TSU scientists investigate microdamage in aircraft glass
TSU radiophysicists proposed to study aviation glass using the holographic method of particle registration. It detects and fixes microdamage without removing the glass from the aircraft cabin, defining where microdamage is located and assessing its impact on flight safety.
Glazing is one of the key structural elements of an aircraft. Flight safety depends on the quality of its manufacture and technical condition at the time of operation. One of the most common materials in the production of glazing for modern civil and military aircraft is fluoroorganic aviation glass, and the main reason for the decrease in its strength is the appearance of very small microcracks from ultraviolet radiation, mechanical stress, and exposure to aggressive substances, for example, anti-icing fluids.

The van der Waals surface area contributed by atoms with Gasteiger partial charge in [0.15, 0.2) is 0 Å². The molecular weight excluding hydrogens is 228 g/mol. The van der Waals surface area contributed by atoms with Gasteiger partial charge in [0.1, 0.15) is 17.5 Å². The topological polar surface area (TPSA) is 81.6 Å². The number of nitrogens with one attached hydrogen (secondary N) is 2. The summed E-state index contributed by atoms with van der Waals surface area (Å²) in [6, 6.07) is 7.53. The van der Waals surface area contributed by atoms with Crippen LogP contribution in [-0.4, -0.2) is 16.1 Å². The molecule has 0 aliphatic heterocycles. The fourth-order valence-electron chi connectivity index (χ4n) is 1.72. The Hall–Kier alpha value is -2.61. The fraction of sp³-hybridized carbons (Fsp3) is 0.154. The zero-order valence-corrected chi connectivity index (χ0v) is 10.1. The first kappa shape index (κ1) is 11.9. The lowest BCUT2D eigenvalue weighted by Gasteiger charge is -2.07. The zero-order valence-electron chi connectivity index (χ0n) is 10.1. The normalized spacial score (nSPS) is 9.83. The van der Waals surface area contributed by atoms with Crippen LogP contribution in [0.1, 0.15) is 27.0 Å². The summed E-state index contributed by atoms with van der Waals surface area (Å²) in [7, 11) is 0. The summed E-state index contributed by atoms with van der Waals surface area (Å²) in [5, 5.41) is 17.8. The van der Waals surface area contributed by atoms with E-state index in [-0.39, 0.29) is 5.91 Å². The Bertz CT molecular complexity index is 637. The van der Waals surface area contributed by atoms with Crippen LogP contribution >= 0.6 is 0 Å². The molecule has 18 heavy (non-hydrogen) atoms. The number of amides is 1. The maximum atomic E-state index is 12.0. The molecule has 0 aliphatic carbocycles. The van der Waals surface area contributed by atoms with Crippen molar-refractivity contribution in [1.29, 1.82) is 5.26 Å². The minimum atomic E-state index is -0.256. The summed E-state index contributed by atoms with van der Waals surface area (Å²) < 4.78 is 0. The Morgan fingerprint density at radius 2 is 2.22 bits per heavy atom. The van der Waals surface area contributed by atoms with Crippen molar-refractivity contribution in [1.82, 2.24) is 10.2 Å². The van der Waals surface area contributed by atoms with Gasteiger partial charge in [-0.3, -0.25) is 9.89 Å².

The strength of aircraft glass becomes unacceptably low for safe operation when the size of destructive defects reaches 100 microns. To control the glazing of aircraft in practice, methods of visual inspection with magnifying loupes and prisms are used, but it is impossible to determine the depth of a surface crack with an accuracy of 100 microns. Recently, research has been conducted on the use of the speckle-structure method of optical laser radiation for nondestructive testing, but the disadvantage of this method is the impossibility of determining the depth of a specific surface crack and the need to remove the glass from the structure itself.